CoolDown
Cooldowns for this lesson are available at one of our IM Certified Partners
Student Lesson Summary
Student Facing
In this lesson, we looked at the height of objects that are launched upward and then come back down because of gravity.
An object is thrown upward from a height of 5 feet with a velocity of 60 feet per second. Its height \(h(t)\) in feet after \(t\) seconds is modeled by the function \(h(t) = 5 + 60t  16t^2\).
 The linear expression \(5 + 60t\) represents the height the object would have at time \(t\) if there were no gravity. The object would keep going up at the same speed at which it was thrown. The graph would be a line with a slope of 60 which relates to the constant speed of 60 feet per second.
 The expression \(\text16t^2\) represents the effect of gravity, which eventually causes the object to slow down, stop, and start falling back again.
Notice the graph intersects the vertical axis at 5, which means the object was thrown into the air from 5 feet off the ground. The graph indicates that the object reaches its peak height of about 60 feet after a little less than 2 seconds. That peak is the point on the graph where the function reaches a maximum value. At that point, the curve changes direction, and the output of the function changes from increasing to decreasing. We call that point the vertex of the graph.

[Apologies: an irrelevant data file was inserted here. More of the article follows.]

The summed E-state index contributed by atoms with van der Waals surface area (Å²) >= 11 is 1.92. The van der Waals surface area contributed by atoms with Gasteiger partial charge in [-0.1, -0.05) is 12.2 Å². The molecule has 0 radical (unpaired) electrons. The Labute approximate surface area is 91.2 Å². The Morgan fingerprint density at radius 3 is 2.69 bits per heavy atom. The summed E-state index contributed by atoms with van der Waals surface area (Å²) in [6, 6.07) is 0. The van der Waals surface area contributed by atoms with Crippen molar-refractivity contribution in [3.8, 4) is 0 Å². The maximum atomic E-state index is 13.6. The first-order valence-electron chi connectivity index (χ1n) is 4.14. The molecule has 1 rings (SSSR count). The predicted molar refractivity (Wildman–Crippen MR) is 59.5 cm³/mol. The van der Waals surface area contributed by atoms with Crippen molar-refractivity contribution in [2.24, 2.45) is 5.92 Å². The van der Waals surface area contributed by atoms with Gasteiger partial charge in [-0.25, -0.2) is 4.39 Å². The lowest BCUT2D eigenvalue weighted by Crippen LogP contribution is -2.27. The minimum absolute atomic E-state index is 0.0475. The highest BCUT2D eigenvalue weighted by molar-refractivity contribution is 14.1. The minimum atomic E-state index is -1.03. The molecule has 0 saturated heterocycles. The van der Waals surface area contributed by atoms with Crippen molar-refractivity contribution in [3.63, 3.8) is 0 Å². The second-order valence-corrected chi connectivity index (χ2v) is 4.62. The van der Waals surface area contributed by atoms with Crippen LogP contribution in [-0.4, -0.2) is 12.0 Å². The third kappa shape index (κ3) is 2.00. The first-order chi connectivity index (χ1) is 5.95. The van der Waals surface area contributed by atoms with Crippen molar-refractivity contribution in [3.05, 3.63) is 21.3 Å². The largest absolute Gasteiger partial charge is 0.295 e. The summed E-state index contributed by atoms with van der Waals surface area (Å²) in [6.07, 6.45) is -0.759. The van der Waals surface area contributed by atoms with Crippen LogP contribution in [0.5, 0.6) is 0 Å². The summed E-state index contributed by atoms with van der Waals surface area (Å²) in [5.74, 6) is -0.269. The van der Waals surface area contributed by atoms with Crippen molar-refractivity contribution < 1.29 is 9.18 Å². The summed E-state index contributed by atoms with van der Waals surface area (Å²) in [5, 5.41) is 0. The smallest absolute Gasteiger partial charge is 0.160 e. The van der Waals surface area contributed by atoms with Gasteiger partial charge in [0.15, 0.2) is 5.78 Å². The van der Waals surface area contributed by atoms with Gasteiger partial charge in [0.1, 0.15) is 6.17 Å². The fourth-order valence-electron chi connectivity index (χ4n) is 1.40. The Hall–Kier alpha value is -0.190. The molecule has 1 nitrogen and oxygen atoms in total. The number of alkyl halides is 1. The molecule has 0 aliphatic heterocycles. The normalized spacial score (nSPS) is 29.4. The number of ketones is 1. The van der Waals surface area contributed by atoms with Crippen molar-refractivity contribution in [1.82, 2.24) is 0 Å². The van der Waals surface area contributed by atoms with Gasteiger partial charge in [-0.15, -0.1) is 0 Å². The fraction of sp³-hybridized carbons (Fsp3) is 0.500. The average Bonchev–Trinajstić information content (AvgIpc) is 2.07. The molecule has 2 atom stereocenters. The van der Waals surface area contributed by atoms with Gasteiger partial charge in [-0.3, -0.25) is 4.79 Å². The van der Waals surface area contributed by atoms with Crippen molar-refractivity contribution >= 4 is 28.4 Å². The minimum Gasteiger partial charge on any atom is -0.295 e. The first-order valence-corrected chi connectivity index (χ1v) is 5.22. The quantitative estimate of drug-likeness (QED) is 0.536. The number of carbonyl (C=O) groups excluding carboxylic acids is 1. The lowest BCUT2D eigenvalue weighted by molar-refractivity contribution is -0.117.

Here is the graph of \(h\).
The graph representing any quadratic function is a special kind of “U” shape called a parabola. You will learn more about the geometry of parabolas in a future course. Every parabola has a vertex, because there is a point where it changes direction—from increasing to decreasing, or the other way around.
The object hits the ground a little before 4 seconds. That time corresponds to the horizontal intercept of the graph. An input value that produces an output of 0 is called a zero of the function. A zero of the function \(h\) is approximately 3.8, because \(h(3.8) \approx 0\).
In this situation, input values less than 0 seconds or more than about 3.8 seconds would not be meaningful, so an appropriate domain for this function would include all values of \(t\) between 0 and about 3.8.